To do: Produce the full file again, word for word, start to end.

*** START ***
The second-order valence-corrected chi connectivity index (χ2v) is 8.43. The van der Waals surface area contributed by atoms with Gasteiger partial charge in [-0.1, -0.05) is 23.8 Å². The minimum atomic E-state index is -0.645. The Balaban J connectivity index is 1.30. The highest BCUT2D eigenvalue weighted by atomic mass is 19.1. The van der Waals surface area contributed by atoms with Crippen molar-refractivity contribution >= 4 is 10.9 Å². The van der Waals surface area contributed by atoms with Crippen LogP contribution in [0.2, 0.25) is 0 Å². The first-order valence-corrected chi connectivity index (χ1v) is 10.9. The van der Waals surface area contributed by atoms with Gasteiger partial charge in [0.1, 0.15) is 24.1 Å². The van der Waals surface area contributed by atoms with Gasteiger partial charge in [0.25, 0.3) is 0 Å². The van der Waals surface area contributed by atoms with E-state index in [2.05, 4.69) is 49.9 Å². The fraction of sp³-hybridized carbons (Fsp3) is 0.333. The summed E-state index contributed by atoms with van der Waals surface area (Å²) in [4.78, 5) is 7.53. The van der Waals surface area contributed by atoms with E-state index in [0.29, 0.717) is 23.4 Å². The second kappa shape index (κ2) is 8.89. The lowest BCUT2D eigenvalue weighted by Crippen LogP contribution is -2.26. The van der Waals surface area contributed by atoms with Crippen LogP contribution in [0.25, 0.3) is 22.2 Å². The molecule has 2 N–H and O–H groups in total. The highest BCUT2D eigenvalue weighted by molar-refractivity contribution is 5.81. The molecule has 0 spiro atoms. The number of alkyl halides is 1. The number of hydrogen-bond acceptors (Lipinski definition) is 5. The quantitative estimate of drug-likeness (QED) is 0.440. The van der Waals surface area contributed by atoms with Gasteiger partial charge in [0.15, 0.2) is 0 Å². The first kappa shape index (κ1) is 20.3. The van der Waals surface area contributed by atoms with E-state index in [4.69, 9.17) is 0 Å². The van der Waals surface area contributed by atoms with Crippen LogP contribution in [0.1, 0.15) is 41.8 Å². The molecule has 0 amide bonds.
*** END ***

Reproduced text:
The second-order valence-corrected chi connectivity index (χ2v) is 8.43. The van der Waals surface area contributed by atoms with Gasteiger partial charge in [-0.1, -0.05) is 23.8 Å². The minimum atomic E-state index is -0.645. The Balaban J connectivity index is 1.30. The highest BCUT2D eigenvalue weighted by atomic mass is 19.1. The van der Waals surface area contributed by atoms with Crippen molar-refractivity contribution >= 4 is 10.9 Å². The van der Waals surface area contributed by atoms with Crippen LogP contribution in [0.2, 0.25) is 0 Å². The first-order valence-corrected chi connectivity index (χ1v) is 10.9. The van der Waals surface area contributed by atoms with Gasteiger partial charge in [0.1, 0.15) is 24.1 Å². The van der Waals surface area contributed by atoms with Gasteiger partial charge in [0.25, 0.3) is 0 Å². The van der Waals surface area contributed by atoms with E-state index in [2.05, 4.69) is 49.9 Å². The fraction of sp³-hybridized carbons (Fsp3) is 0.333. The summed E-state index contributed by atoms with van der Waals surface area (Å²) in [4.78, 5) is 7.53. The van der Waals surface area contributed by atoms with E-state index in [0.29, 0.717) is 23.4 Å². The second kappa shape index (κ2) is 8.89. The lowest BCUT2D eigenvalue weighted by Crippen LogP contribution is -2.26. The van der Waals surface area contributed by atoms with Crippen LogP contribution in [0.25, 0.3) is 22.2 Å². The molecule has 2 N–H and O–H groups in total. The highest BCUT2D eigenvalue weighted by molar-refractivity contribution is 5.81. The molecule has 0 spiro atoms. The number of alkyl halides is 1. The number of hydrogen-bond acceptors (Lipinski definition) is 5. The quantitative estimate of drug-likeness (QED) is 0.440. The van der Waals surface area contributed by atoms with Gasteiger partial charge in [0.15, 0.2) is 0 Å². The first kappa shape index (κ1) is 20.3. The van der Waals surface area contributed by atoms with E-state index in [4.69, 9.17) is 0 Å². The van der Waals surface area contributed by atoms with Crippen LogP contribution in [0.1, 0.15) is 41.8 Å². The molecule has 0 amide bonds.